The MSCI Emerging Markets has risen to the highest level since March relative to the S&P 500, cementing its outpeformance over US stocks
The much-awaited rally 2.0 in emerging-market stocks may already be under way.
Investors’ risk appetite got a boost after Joe Biden’s US presidential win and successes in vaccine development, pushing the benchmark MSCI gauge toward its best month since March 2016.
The emerging-market equity rebound since the coronavirus rout in March is now worth $8.3 trillion, meaning more shareholder wealth has been added in the past eight months than in the two- year rally beginning 2016. When the earlier advance was halted by US-China trade tensions in January 2018, most money managers called it an interruption rather than the end of the rotation into emerging markets.
They predicted the second leg of that rally would start once trade tensions subsided. Now, signs are that’s exactly what’s happening, albeit after a few months’ delay because of the pandemic.
Investors from BofA Securities to Renaissance Capital echo that view. A BofA survey this month among money managers overseeing $526 billion found that emerging markets
were their most preferred destination. Investors should “buy anything and everything” in emerging and frontier markets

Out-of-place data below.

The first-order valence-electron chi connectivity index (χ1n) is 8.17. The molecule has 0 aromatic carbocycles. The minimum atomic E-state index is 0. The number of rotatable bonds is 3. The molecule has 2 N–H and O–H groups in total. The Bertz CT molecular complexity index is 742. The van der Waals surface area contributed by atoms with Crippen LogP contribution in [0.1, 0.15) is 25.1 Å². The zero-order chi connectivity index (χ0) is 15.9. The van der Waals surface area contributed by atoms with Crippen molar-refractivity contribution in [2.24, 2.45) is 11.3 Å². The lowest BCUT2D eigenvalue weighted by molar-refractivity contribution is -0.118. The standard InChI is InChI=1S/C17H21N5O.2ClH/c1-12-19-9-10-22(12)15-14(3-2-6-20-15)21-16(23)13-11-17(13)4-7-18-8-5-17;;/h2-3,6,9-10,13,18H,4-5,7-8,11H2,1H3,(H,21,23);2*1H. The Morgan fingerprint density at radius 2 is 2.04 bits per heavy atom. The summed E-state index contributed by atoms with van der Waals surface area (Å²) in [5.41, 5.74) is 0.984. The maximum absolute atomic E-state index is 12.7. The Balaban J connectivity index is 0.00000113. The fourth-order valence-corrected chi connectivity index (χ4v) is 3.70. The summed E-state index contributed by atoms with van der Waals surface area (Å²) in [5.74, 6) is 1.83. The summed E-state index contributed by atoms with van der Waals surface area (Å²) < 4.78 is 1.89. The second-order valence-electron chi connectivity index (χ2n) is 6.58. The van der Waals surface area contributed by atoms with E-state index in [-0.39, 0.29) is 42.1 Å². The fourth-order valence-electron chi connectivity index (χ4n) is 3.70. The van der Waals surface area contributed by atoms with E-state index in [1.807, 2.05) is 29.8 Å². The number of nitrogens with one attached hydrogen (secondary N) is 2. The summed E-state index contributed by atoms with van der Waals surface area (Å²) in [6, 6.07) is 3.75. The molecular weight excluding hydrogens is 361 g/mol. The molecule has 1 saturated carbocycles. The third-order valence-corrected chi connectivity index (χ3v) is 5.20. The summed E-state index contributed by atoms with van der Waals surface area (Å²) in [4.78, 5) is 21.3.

next year as the most beaten-down asset classes may bounce back the quickest, RenCap’s London-based Chief Economist Charles Robertson and Analyst Vikram Lopez wrote.
The rally in four charts
Developing-nation equities have added $8.32 trillion since a low in March, compared with $8.27 trillion between January 2016 and January 2018. The MSCI Emerging Markets
has risen to the highest level since March relative to the S&P 500, cementing its outpeformance over US stocks.
Analysts have upgraded their consensus earnings estimate for the MSCI gauge for an 11th successive week, the most sustained increases since February 2018.
Despite their third successive quarter of gains, emerging- market stocks remain cheap in relative terms.
The MSCI gauge trades at a valuation discount of 31 per cent to the S&P 500, compared with its lifetime average of 25 per cent.
Similarly, the relative strength index on the MSCI gauge’s monthly chart is under 64, far below the 70 level that would mark its “overbought” level. In the meltdowns that coincided with the global financial crisis and the start of the U.S.-China trade war, the stocks index didn’t enter a declining phase until the monthly RSI overshot 70 by a wide margin.
Both those factors suggest there’s enough momentum and value in emerging-market stocks to carry the current risk-on move well into 2021.
“You have an accommodative global policy backdrop buoying liquidity which is supportive for emerging markets,” said Edward Evans, an equities manager at Ashmore Group Plc in London. “Valuations are reasonable and supported by positive earnings inflection resulting in emerging markets looking like a more attractive place to invest.”
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